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In this the seventh article of the SOCRATES series we present our synopses of reviews from the Cochrane Database of Systematic Reviews relating to analgesia that the working party felt were of particular relevance to Emergency Medicine practitioners. The methods of our review and the rationale for the forming the SOCRATES working party are as have previously been published.
NON-STEROIDAL ANTI-INFLAMMATORY DRUGS FOR LOW BACK PAIN
Despite low back pain being a common problem and a major cause of employee sickness, the effectiveness of the many available treatment modalities is uncertain. There are a variety of national guidelines available on the management of low back pain that recommend the prescription of NSAIDs as a therapeutic option.
However, there is disagreement as to the exact role they play in relation to other therapies.
Fifty one studies of 6057 patients. 16 studies were RCTs that were classed as high quality.
NSAIDs are slightly effective for short-term improvement in patients with acute low back pain. It is unclear whether they are more effective than other analgesics or whether one particular NSAID is better than another.
PHYSICAL MEDICINE MODALITIES FOR MECHANICAL NECK DISORDERS
Neck pain is a common condition; at any given time 9% men and 12% women will have neck problems. Such patients receive a variety of therapeutic interventions. This review examines the role of physical medicine modalities including electromagnetic therapy, laser therapy, traction, exercise, heat or cold application, acupuncture, and cervical orthoses.
Thirteen RCTs were identified.
There is insufficient evidence to conclude whether any physical modalities are beneficial for patients with neck pain.
ANTICONVULSANT DRUGS FOR ACUTE AND CHRONIC PAIN
Anticonvulsant drugs have been used in pain management since the 1960s. The clinical impression is that they are useful for neuropathic pain. The precise mechanisms of action are uncertain.
Of the two studies identified of acute pain management, one placebo controlled study showed no benefit on acute post-operative pain with sodium valproate. The other compared prednisolone with carbamazepine for acute herpes zoster and reported faster healing and less pain with prednisolone. Twenty one trials were identified reporting the use of anticonvulsants in chronic pain—carbamazepine, gabapentin, and phenytoin were all effective for trigeminal neuralgia and diabetic neuropathy.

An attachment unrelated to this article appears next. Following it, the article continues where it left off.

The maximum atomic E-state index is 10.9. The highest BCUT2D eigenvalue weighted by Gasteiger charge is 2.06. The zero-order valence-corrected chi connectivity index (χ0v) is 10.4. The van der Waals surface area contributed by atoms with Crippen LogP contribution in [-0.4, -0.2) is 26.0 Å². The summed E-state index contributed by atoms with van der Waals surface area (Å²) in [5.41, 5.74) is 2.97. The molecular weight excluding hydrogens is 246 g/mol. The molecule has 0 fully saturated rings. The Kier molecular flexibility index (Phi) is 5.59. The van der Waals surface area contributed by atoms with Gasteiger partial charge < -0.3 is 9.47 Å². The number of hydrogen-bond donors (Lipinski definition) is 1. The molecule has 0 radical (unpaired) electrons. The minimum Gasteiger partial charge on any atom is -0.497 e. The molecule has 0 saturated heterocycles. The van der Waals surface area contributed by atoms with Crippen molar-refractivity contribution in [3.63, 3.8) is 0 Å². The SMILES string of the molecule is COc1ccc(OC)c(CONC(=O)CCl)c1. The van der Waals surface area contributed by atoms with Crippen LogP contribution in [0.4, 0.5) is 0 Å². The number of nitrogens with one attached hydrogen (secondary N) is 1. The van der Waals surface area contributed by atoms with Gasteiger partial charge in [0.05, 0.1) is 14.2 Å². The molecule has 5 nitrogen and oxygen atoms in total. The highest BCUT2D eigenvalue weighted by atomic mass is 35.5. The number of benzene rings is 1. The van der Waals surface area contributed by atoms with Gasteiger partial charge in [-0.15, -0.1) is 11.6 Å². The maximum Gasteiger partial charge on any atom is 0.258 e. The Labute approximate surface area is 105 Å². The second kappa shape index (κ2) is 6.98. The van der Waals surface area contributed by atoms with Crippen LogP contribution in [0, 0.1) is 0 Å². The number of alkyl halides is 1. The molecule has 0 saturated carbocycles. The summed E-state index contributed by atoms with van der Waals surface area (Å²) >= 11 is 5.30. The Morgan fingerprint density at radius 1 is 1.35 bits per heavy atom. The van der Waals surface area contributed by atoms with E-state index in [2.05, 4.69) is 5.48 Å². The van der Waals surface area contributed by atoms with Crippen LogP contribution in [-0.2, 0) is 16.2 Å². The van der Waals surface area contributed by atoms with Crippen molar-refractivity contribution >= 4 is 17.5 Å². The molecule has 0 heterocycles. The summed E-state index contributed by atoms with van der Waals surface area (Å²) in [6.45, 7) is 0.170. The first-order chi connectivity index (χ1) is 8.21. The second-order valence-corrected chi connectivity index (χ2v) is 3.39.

Anticonvulsants have no role in acute pain management.
BED REST FOR LOW BACK PAIN AND ACUTE SCIATICA
Back pain is a common problem and causes significant absenteeism from work.
Advice given to patients varies in the level of activity that is suggested and some clinicians recommend a period of bed rest. Others recommend continued activity.
Nine trials were found that included 1435 patients.
There is likely to be little difference in the effect of staying active or taking bed rest for patients with low back pain with or without sciatica.
SINGLE DOSE ORAL ASPIRIN FOR ACUTE PAIN
Aspirin (or willow leaves/bark) has been used for it’s analgesic properties for many centuries. There is a need for information on the efficacy and safety of all analgesics. There are few trials of direct comparison, so comparisons of different analgesics with placebo have been used in this review to determine the number needed to treat for 50% pain relief. The objective of this review was to quantify the analgesic efficacy and adverse effects of a single dose of aspirin in acute pain and to compare with other analgesics.
72 trials met the inclusion criteria providing data on 6,550 patients. Significant benefit of aspirin over placebo was shown for doses of 600 mg or more with a clear dose response (Numbers needed to treat (NNT) 50% pain relief = 4.4) (600 mg dose). Significant adverse effects of drowsiness and gastric irritation are seen even with a single dose (Numbers needed to harm (NNH) 28 (600 mg dose).
Aspirin is an effective analgesic for moderate to severe acute pain, giving similar pain relief milligram for milligram with paracetamol.
In this article the SOCRATES working party have summarised the reviews we felt were relevant to Emergency Practitioners in the Cochrane Database of Systematic Reviews relating to analgesia. In the next issue we will present our synopses of reviews relating to cardiology and infection.
We would like to thank Dr Richard Hardern and the staff of the Postgraduate Medical Library at the General Infirmary at Leeds for their support and technical advice in the preparation of this paper.
Competing interests: none declared
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